Should corporates be proactive in debunking greenwashing claims?
What’s happening? Australian airline Qantas has been accused of greenwashing after adding a Green Tier to its loyalty rewards programme aimed at frequent fliers. The initiative allows users to accumulate points that can be used to purchase flights or upgrades. Qantas said Green Tier members must complete at least five sustainable activities per year, from donating to green charities to offsetting carbon emissions. Environmental campaigners criticised the move, while climate charity Possible dubbed it “preposterous”. (iNews)
Why does this matter? Suspected “greenwashing” can cause a wave of negative consequences for businesses. The erosion of trust can result in a reduction in valuation, making it harder to attract investors. Meanwhile, consumers could withdraw their support by no longer purchasing goods and services.
Retaining employees and securing top-tier talent could also be at risk as workers increasingly expect more from companies on climate action. Gen Z, for example, is a driving force behind environmental activism and many in this cohort who are entering the workplace are looking to pursue climate careers.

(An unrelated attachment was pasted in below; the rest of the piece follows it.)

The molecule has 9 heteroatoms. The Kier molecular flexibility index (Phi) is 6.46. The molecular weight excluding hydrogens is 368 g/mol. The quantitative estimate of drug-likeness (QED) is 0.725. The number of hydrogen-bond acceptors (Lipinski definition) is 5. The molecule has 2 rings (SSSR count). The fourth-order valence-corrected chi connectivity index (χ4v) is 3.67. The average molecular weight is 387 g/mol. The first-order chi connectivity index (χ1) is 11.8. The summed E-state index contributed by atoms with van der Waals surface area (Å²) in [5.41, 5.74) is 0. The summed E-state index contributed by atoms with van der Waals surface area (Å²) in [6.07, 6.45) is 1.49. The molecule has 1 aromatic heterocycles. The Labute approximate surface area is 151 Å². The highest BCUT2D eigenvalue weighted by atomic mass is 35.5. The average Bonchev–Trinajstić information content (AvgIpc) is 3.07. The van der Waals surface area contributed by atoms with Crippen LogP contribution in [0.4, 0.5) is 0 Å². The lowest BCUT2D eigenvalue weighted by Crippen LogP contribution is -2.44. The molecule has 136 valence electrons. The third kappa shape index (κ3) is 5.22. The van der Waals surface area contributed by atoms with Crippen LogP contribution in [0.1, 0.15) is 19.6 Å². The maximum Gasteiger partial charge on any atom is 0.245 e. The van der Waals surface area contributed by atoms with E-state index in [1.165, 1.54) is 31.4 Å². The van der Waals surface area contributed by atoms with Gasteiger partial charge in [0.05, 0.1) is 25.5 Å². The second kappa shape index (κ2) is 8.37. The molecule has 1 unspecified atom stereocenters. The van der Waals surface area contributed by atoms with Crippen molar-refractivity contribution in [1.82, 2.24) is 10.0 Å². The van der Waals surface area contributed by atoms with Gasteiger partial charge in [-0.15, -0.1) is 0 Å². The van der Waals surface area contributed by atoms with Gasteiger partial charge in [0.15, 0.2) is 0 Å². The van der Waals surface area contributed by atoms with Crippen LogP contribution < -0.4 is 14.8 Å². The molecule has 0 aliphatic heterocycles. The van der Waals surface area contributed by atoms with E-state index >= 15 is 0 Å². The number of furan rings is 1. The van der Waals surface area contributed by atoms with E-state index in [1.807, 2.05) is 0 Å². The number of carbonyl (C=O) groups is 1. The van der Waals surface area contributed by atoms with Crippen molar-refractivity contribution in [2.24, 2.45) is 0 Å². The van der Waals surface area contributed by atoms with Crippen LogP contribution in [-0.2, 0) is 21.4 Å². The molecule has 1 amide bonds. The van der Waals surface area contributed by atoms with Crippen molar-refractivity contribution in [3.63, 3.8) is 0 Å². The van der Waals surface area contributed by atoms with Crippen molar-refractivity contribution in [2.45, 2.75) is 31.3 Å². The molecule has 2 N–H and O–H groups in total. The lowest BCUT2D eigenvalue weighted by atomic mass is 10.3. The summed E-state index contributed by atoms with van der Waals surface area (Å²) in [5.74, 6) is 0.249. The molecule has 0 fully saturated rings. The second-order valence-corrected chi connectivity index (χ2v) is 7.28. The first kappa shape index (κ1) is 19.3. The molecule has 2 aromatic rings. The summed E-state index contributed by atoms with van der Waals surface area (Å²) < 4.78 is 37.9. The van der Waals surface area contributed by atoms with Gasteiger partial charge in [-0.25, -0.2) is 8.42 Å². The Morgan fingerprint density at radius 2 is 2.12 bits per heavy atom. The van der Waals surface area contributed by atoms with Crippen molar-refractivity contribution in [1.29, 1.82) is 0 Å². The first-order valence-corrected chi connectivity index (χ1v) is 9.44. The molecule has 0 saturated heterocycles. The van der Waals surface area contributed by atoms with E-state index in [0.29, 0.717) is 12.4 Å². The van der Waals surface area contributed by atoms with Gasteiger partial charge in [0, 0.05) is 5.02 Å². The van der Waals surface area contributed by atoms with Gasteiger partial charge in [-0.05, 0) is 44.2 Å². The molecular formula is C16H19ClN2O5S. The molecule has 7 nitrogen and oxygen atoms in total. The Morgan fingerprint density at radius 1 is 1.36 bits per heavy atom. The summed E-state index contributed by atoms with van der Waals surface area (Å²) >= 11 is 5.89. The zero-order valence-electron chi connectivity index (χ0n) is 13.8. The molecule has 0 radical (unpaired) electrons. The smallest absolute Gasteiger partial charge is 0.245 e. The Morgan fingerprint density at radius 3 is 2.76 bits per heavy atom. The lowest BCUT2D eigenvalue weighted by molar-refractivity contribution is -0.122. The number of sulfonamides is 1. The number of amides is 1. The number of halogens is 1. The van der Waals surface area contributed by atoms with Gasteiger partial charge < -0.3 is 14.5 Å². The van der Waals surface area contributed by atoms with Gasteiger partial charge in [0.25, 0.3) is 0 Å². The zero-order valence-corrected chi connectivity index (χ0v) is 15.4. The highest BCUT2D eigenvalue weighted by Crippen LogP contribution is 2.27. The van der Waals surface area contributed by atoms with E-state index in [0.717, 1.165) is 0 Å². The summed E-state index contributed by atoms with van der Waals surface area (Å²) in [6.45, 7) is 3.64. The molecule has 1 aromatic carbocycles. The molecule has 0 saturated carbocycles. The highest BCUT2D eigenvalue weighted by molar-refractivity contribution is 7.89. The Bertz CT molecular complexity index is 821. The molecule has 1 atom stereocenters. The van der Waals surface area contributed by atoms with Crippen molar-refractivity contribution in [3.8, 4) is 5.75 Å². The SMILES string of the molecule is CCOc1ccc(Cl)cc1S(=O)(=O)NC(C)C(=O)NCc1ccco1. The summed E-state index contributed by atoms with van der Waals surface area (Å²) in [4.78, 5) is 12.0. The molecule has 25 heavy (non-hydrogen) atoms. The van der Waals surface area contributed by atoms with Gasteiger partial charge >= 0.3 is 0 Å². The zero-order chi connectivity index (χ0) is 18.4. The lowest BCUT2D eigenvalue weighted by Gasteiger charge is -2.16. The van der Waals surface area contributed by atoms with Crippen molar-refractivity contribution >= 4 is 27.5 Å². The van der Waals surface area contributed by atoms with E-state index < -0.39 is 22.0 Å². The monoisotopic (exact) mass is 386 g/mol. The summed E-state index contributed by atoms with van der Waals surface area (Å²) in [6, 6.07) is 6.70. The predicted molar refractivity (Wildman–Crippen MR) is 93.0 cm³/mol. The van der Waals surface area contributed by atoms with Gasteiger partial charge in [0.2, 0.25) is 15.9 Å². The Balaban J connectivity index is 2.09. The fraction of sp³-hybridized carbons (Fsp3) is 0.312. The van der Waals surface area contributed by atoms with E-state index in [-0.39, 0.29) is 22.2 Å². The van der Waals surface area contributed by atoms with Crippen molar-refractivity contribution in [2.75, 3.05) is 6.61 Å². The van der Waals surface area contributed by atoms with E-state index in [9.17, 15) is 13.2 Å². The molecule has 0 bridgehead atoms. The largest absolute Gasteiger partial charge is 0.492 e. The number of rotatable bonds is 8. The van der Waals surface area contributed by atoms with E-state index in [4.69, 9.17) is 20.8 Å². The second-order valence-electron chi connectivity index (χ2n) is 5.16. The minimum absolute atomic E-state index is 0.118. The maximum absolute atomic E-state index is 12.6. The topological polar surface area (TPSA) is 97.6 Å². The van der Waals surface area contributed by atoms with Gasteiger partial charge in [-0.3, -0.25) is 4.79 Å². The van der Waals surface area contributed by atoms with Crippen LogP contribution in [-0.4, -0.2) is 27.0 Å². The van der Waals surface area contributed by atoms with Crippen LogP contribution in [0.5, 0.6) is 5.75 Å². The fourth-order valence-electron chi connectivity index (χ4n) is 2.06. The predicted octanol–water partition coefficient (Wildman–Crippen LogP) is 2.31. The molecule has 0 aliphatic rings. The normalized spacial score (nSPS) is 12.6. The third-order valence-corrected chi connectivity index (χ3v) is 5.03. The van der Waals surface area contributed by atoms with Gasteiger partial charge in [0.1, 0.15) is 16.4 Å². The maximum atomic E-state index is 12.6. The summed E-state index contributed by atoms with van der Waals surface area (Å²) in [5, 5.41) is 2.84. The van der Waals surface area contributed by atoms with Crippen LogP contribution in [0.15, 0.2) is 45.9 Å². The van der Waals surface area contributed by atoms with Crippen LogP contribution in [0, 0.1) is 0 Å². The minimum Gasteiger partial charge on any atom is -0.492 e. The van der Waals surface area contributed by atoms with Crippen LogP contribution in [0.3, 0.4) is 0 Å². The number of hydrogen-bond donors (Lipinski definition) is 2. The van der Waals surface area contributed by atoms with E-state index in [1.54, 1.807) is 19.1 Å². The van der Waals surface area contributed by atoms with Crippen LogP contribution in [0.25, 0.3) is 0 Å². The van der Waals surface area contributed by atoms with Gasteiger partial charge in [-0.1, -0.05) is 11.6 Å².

Practise what you pledge – As the climate crisis has steadily progressed to the top of the world’s agenda, “greenwashing” is a term that has frequented the vocabulary of activists and critics when commenting on corporate environmental announcements.
The example above, and the prevalence of greenwashing in industries such as fashion, have created a dynamic where almost every corporate climate announcement is treated with skepticism.
The onus is often on individuals or consumer groups to uncover the validity of environmental claims. But, if corporates want to avoid being tarnished with the same brush, then adopting a transparent approach by proactively offering up data could be viewed as a positive sign of intent. Claims are not enough. Corporates should consider adding weight to pledges through empirical information.
Tech assistance – Innovation in data gathering and reporting is making it easier for companies to be transparent with their customers – it’s just up to firms to decide whether they want to be.
Blockchain technology, for example, can provide a record of events secured by cryptography to ensure climate data is only entered by relevant parties. It also prevents record tampering from outside a network.
The World Bank Program is considering blockchain for the reporting and auditing of carbon assets by altering the technology’s traditional “decentralised” nature to a “public-good” data layer which would not allow parties to give up data ownership but uses a “permission-less” public blockchain to facilitate data sharing with greater ease.
Show me the data – The capabilities of smart devices and mobile phones means we’re more connected than ever. There’s no barrier to physically supplying stakeholders with climate data.
Could QR codes attached to press releases offer additional statistics and information relating to an environmental pledge? If companies are doing what they claim to combat climate change, then why not prove it and get ahead of greenwashing concerns.